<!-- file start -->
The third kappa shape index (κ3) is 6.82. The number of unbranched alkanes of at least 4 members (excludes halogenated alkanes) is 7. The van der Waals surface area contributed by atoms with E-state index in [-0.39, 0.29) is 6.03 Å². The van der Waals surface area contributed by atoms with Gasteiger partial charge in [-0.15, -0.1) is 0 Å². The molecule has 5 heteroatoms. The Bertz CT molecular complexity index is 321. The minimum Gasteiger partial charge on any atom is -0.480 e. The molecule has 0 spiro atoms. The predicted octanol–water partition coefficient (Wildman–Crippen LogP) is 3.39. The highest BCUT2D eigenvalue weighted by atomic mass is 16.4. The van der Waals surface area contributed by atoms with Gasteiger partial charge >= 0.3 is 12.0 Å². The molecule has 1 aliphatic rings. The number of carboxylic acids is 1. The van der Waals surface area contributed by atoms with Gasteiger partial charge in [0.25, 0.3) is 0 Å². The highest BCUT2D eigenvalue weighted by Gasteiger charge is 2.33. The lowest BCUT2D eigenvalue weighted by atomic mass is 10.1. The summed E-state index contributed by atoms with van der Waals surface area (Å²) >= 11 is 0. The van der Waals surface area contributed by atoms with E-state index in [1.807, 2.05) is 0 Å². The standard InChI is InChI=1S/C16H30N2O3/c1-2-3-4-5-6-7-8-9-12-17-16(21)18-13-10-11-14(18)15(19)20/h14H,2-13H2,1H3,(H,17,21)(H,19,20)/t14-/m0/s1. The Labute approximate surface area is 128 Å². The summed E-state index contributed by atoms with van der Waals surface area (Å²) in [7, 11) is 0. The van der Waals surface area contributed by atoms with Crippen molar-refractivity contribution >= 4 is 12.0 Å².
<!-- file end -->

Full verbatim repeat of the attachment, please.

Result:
The third kappa shape index (κ3) is 6.82. The number of unbranched alkanes of at least 4 members (excludes halogenated alkanes) is 7. The van der Waals surface area contributed by atoms with E-state index in [-0.39, 0.29) is 6.03 Å². The van der Waals surface area contributed by atoms with Gasteiger partial charge in [-0.15, -0.1) is 0 Å². The molecule has 5 heteroatoms. The Bertz CT molecular complexity index is 321. The minimum Gasteiger partial charge on any atom is -0.480 e. The molecule has 0 spiro atoms. The predicted octanol–water partition coefficient (Wildman–Crippen LogP) is 3.39. The highest BCUT2D eigenvalue weighted by atomic mass is 16.4. The van der Waals surface area contributed by atoms with Gasteiger partial charge >= 0.3 is 12.0 Å². The molecule has 1 aliphatic rings. The number of carboxylic acids is 1. The van der Waals surface area contributed by atoms with Gasteiger partial charge in [0.25, 0.3) is 0 Å². The highest BCUT2D eigenvalue weighted by Gasteiger charge is 2.33. The lowest BCUT2D eigenvalue weighted by atomic mass is 10.1. The summed E-state index contributed by atoms with van der Waals surface area (Å²) >= 11 is 0. The van der Waals surface area contributed by atoms with E-state index in [1.807, 2.05) is 0 Å². The standard InChI is InChI=1S/C16H30N2O3/c1-2-3-4-5-6-7-8-9-12-17-16(21)18-13-10-11-14(18)15(19)20/h14H,2-13H2,1H3,(H,17,21)(H,19,20)/t14-/m0/s1. The Labute approximate surface area is 128 Å². The summed E-state index contributed by atoms with van der Waals surface area (Å²) in [7, 11) is 0. The van der Waals surface area contributed by atoms with Crippen molar-refractivity contribution >= 4 is 12.0 Å².